“The surveillance is carried out on a daily basis,” he said. Observers “disguise themselves as students or their relatives and ask for research papers. If the office agrees to provide the work, the official will reveal their professional identity and submit a report to the police.”
“The violating business is given a two-week period to amend its status—that is, to remove the violation,” al-Mutairi said. Then the business’s office is checked in an unscheduled visit. If the offense continues, it would be considered to be violating the rules for a second time. In the case of a third violation, the office is closed and given a month to amend its status. On the fourth violation, the license would be withdrawn.
One non-punitive measure that academic staff have introduced to discourage students from submitting purchased research is to require them to present their research orally in the classroom, said Yousef al-Ibrahim, a former Kuwait minister of education and a former staff member in the faculty of administrative sciences at Kuwait University. He said that university study should “teach them how to prepare scientific research, and develop their abilities in doing so.”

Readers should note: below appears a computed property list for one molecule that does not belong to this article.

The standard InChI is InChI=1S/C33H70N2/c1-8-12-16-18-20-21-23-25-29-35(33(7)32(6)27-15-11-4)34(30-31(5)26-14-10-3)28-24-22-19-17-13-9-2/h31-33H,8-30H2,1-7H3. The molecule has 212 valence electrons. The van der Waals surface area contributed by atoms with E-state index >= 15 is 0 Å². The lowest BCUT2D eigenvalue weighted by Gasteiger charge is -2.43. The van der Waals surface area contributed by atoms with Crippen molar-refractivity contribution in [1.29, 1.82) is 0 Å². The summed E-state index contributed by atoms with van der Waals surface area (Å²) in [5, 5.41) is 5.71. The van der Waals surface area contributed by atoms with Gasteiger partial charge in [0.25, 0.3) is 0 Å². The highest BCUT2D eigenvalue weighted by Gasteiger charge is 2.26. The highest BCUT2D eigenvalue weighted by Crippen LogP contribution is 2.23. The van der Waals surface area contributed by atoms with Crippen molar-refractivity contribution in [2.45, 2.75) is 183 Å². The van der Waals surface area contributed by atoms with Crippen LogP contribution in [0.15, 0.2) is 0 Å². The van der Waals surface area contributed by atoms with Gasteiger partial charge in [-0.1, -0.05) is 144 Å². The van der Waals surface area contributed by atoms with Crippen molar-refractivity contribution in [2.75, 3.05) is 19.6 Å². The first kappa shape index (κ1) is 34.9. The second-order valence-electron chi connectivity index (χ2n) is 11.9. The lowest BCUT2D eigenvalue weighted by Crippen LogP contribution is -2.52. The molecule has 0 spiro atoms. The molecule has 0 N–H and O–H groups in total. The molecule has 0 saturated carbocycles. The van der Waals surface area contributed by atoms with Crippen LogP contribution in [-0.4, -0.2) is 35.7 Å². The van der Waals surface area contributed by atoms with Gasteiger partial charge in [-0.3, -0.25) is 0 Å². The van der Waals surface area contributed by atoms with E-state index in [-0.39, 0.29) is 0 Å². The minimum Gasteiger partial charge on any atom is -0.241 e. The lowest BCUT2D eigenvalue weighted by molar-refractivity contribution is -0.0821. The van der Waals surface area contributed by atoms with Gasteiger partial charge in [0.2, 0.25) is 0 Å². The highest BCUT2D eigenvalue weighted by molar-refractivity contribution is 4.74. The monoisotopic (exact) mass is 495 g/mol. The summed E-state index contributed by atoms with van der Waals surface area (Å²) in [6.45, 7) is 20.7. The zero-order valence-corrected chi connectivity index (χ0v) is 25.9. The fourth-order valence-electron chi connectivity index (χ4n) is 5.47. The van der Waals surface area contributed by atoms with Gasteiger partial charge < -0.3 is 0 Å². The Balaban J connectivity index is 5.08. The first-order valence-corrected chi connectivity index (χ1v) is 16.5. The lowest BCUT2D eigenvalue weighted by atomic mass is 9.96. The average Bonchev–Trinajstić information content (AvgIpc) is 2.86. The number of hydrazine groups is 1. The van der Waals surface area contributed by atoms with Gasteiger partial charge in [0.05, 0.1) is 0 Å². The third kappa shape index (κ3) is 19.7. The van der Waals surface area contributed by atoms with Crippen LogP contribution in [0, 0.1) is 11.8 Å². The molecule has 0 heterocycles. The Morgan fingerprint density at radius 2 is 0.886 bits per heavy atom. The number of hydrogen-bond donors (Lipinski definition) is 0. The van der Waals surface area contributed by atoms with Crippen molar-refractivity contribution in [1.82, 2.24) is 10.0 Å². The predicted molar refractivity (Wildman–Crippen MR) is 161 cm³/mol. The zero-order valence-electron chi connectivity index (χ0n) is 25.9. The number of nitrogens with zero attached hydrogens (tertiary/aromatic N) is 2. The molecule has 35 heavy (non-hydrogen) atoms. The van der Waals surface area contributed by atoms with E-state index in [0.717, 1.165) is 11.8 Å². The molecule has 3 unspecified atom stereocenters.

“I teach my students how to write research,” said Wafaa al-Yassin, an English professor at Kuwait University’s Faculty of Arts. “We do it together during lectures, and discuss the topic. So there would be no need for students to buy the research,” she said. “Also, I give grades for how work is presented, and for presenting and discussing their research in front of fellow students.”
Al-Huraiji, the Kuwaiti student, is aware of the importance of every grade for his academic evaluation. He also knows that it is easy to get those grades by resorting to the purchase of research papers. But he absolutely declines to do so.
“Yes, I do need those grades, and yes, I feel it is unfair that my colleagues got higher grades than me, but I will never go to those offices for two reasons,” he said. “The first is about scientific honesty; how can I present research that is the product of another person’s effort? The second reason is: What if the professor asked me about what I had presented or discussed it with me? I prefer to present my own work and know every single word in it even if I got a lower grade.”